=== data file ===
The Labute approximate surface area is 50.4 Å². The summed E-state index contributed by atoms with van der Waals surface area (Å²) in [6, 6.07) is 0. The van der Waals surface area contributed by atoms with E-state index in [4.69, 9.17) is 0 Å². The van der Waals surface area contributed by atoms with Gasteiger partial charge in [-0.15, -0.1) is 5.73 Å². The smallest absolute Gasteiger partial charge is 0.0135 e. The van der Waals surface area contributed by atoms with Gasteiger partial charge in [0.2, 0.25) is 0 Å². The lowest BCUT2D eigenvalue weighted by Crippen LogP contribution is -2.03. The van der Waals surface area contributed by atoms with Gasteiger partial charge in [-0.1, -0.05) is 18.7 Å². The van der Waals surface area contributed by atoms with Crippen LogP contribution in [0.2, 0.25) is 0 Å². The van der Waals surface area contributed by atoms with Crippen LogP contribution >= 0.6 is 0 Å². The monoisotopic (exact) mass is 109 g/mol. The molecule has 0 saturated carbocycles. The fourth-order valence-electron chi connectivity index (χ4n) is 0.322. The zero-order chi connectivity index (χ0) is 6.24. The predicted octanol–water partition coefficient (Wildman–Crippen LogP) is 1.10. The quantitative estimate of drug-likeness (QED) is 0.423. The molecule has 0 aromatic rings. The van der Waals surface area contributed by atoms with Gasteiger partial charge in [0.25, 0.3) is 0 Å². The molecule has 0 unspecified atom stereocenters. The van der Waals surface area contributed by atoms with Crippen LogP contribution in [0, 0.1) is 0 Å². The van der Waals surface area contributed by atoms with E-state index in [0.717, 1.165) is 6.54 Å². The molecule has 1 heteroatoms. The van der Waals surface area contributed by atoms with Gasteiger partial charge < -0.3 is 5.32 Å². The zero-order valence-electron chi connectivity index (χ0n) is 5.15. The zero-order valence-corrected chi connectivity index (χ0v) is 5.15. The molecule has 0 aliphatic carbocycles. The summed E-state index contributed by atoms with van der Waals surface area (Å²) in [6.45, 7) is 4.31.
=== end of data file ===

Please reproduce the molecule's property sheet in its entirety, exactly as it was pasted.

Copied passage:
The Labute approximate surface area is 50.4 Å². The summed E-state index contributed by atoms with van der Waals surface area (Å²) in [6, 6.07) is 0. The van der Waals surface area contributed by atoms with E-state index in [4.69, 9.17) is 0 Å². The van der Waals surface area contributed by atoms with Gasteiger partial charge in [-0.15, -0.1) is 5.73 Å². The smallest absolute Gasteiger partial charge is 0.0135 e. The van der Waals surface area contributed by atoms with Gasteiger partial charge in [0.2, 0.25) is 0 Å². The lowest BCUT2D eigenvalue weighted by Crippen LogP contribution is -2.03. The van der Waals surface area contributed by atoms with Gasteiger partial charge in [-0.1, -0.05) is 18.7 Å². The van der Waals surface area contributed by atoms with Crippen LogP contribution in [0.2, 0.25) is 0 Å². The van der Waals surface area contributed by atoms with Crippen LogP contribution >= 0.6 is 0 Å². The monoisotopic (exact) mass is 109 g/mol. The molecule has 0 saturated carbocycles. The fourth-order valence-electron chi connectivity index (χ4n) is 0.322. The zero-order chi connectivity index (χ0) is 6.24. The predicted octanol–water partition coefficient (Wildman–Crippen LogP) is 1.10. The quantitative estimate of drug-likeness (QED) is 0.423. The molecule has 0 aromatic rings. The van der Waals surface area contributed by atoms with Gasteiger partial charge in [0.25, 0.3) is 0 Å². The molecule has 0 unspecified atom stereocenters. The van der Waals surface area contributed by atoms with Crippen LogP contribution in [0, 0.1) is 0 Å². The van der Waals surface area contributed by atoms with E-state index in [0.717, 1.165) is 6.54 Å². The molecule has 1 heteroatoms. The van der Waals surface area contributed by atoms with Gasteiger partial charge < -0.3 is 5.32 Å². The zero-order valence-electron chi connectivity index (χ0n) is 5.15. The zero-order valence-corrected chi connectivity index (χ0v) is 5.15. The molecule has 0 aliphatic carbocycles. The summed E-state index contributed by atoms with van der Waals surface area (Å²) in [6.45, 7) is 4.31.